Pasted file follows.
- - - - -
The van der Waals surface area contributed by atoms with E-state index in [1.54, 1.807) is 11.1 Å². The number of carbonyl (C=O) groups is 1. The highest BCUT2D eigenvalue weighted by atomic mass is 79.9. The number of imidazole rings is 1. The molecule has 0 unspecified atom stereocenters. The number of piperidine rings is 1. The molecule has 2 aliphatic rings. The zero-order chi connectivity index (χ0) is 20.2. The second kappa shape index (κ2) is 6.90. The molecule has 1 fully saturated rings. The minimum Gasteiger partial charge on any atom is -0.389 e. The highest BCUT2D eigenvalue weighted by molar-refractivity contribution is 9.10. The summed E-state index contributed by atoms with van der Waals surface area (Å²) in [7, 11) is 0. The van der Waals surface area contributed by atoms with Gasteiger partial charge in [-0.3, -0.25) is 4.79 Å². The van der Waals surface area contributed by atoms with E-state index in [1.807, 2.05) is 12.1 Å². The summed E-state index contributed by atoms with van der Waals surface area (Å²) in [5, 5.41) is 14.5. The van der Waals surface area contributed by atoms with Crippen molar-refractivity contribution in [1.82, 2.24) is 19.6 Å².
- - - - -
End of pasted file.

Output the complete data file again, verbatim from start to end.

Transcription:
The van der Waals surface area contributed by atoms with E-state index in [1.54, 1.807) is 11.1 Å². The number of carbonyl (C=O) groups is 1. The highest BCUT2D eigenvalue weighted by atomic mass is 79.9. The number of imidazole rings is 1. The molecule has 0 unspecified atom stereocenters. The number of piperidine rings is 1. The molecule has 2 aliphatic rings. The zero-order chi connectivity index (χ0) is 20.2. The second kappa shape index (κ2) is 6.90. The molecule has 1 fully saturated rings. The minimum Gasteiger partial charge on any atom is -0.389 e. The highest BCUT2D eigenvalue weighted by molar-refractivity contribution is 9.10. The summed E-state index contributed by atoms with van der Waals surface area (Å²) in [7, 11) is 0. The van der Waals surface area contributed by atoms with Gasteiger partial charge in [-0.3, -0.25) is 4.79 Å². The van der Waals surface area contributed by atoms with E-state index in [1.807, 2.05) is 12.1 Å². The summed E-state index contributed by atoms with van der Waals surface area (Å²) in [5, 5.41) is 14.5. The van der Waals surface area contributed by atoms with Crippen molar-refractivity contribution in [1.82, 2.24) is 19.6 Å².